The Petals of Your Eyes by Aimee Parkison
Starcherone Books, May 2014
Writing about a novel as distilled and incantatory as Aimee Parkison’s The Petals of Your Eyes, it is helpful to begin with specifics of setting and character. A missionary’s daughter and her sister have been captured and imprisoned in what is variously an orphanage, a museum of human curiosities, a brothel, and a sexual theater. Inside the “secret theater,” the narrator and her sister are stuffed like stage props into a locked cabinet from which they are taken at intervals in order to perform in nightmarish scenes of erotic degradation.
In this world, perception costs too much. Speaking from within the “secret theater,” the narrator reports dreamily and unconvincingly on her surroundings: “Restless rivers nestle deep valleys. Miles away from desert caves and cities of sea, misty mountains rise.” This would be lovely, perhaps, were it not so clichéd. This is not a criticism. Parkison’s point may well be that no more accurate perception is possible in this place where even dream reports sound second-hand, drawn from tourist brochures. Indeed, it is hard to be sure that the narrator sees anything at all, for in the next breath she reports that “[m]ountain vines hide the theater’s gates,” and even the barred windows are hard to see, “glimpsed through cracks in the cabinet doors.” In this constricted world, reality is most convincingly rendered in the language of sex tourism: “Pay enough money to the right person,” the narrator tells us, “and travel for hours across several borders, and you’ll find me and my sister.”
The narrator and her sister, along with another captive, are led, sometimes terrified and occasionally soothed, by a character called “no one’s daughter”. This ambiguous figure, deprived of even capital letters on her non-name, brokers relations between the captives and the brothel’s clientele on one hand, and the theater’s higher-ups on the other. As the narrator follows no one’s daughter, Parkison shows the fluid ease with which power corrupts everyone, at every level, in a closed social system. Victims and victimizers exchange roles, turning the psyche into a kind of cash economy, with suffering the coin of the realm. Even the innocent desire to know and understand the source of this suffering is perverted, through a convoluted illogic, into fractured, pseudo-syllogistic explanations like this one:
Where we live, the old director isn’t allowed to have a daughter, but he is allowed to have sex with the daughter he doesn’t have. If his sin is worse than a sin, it’s no sin at all because nothing can be worse than what it is…This is the very logic that allows him to have her night after night and to do with her what he pleases.
Parkison generalizes incest to include category confusions of all sorts, mingling the biological, familial, and psychological with the bureaucratic. All four realms are ingeniously yoked, moreover, to ensure that the madness is robustly self-perpetuating, by means of forced pregnancies of the inmates, who give birth to children destined, in turn, for the cabinets. When the children die, the living play games with their bones.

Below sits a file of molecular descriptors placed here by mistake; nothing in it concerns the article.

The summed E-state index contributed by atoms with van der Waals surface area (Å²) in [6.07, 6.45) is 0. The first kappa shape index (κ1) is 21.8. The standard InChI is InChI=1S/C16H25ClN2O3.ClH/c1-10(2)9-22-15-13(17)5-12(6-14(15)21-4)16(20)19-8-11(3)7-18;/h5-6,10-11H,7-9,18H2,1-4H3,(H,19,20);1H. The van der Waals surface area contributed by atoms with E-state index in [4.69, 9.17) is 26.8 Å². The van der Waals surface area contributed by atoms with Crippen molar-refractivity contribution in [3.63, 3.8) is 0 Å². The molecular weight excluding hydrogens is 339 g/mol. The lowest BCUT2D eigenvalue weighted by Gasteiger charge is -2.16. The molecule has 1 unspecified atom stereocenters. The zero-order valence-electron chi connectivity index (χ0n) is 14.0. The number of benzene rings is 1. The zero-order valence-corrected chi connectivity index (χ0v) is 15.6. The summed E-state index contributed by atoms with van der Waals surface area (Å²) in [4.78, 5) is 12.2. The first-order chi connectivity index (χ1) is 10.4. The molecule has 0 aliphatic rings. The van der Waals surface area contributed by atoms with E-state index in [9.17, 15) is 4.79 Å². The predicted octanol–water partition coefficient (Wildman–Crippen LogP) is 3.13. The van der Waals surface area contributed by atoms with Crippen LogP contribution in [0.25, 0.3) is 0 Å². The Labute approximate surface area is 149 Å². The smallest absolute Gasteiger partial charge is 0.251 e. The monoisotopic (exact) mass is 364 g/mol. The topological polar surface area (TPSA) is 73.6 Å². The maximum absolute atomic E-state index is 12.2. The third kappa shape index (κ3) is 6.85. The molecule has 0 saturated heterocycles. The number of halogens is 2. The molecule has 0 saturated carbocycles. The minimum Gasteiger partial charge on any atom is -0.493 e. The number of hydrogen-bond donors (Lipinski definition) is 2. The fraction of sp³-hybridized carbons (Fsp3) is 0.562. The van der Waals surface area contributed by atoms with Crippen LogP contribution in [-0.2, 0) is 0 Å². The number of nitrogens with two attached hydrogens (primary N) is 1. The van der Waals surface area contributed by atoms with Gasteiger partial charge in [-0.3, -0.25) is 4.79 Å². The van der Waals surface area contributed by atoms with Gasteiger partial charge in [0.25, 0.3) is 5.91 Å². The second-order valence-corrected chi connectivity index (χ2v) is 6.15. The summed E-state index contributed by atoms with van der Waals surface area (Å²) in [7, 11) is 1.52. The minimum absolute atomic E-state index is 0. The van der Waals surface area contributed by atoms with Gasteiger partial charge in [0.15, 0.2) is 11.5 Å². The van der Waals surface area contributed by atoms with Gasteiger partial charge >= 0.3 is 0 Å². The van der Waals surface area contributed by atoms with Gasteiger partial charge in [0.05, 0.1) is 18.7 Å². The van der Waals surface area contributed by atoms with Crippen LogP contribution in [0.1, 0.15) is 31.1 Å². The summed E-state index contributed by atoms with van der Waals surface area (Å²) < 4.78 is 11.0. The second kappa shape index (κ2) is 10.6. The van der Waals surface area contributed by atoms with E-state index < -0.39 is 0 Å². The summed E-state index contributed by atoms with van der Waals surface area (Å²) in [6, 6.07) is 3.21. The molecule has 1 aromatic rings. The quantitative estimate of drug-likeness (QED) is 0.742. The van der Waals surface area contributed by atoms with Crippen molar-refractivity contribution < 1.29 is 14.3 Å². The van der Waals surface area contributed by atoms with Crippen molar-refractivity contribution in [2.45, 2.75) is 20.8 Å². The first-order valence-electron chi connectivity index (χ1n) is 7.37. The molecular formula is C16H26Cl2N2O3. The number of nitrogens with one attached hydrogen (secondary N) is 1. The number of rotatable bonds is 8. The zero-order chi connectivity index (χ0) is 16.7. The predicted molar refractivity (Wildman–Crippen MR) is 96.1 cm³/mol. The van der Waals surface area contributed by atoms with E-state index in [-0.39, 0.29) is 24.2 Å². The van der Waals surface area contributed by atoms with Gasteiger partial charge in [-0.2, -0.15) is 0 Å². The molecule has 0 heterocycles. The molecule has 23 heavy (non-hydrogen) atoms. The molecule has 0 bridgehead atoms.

It’s a sad truth that those who are brutalized virtually always go on to brutalize others, and this rule is operative in Parkison’s novel as well. But perhaps the most pernicious trajectory Parkison charts is the damage that the brutalized, in the end, do to themselves. The narrator gets caught up in a sexual game that requires not only her consent to being brutalized, but also her willingness to let her tormentor off the hook, so that forgiveness—that small, private grace that might have returned a modicum of peace to the lives of the girls in this novel—becomes co-opted, a necessary part of just another performance in the secret theater.
When she finally began to realize something was wrong, the game changed. He was the soldier and she was the captive. Yet if they played the game well, she pretended that she never knew he needed to wound her in order to hold her. He left her in the secret theater, so she could walk alone through the gated garden filled with bones.
Not even the qualified and limited escape of forgiveness, of “letting go,” is available.
So much violence raises questions about survival, and it is here that Parkison proposes a modest role for art. At one point, late in the novel, no one’s daughter withdraws to the garden where she makes marionettes out of the theater’s dead children:
She keeps creating a new family out of bones. Making her own world—a better world—from the corpses, she becomes a ventriloquist and a master puppeteer. She finds ways to make the little skeletons call in soft and pleasant voices.
For the narrator, no one’s daughter models survival through making things up, fictionalizing, inventing: “No one’s daughter teaches me many things by never questioning if the [dead] infants were her own. She survives sorrow through invention, through never questioning.” The juxtaposition of invention and capitulation troubles, as it should. In this way, the book raises urgent, if familiar, questions about the larger purposes of art.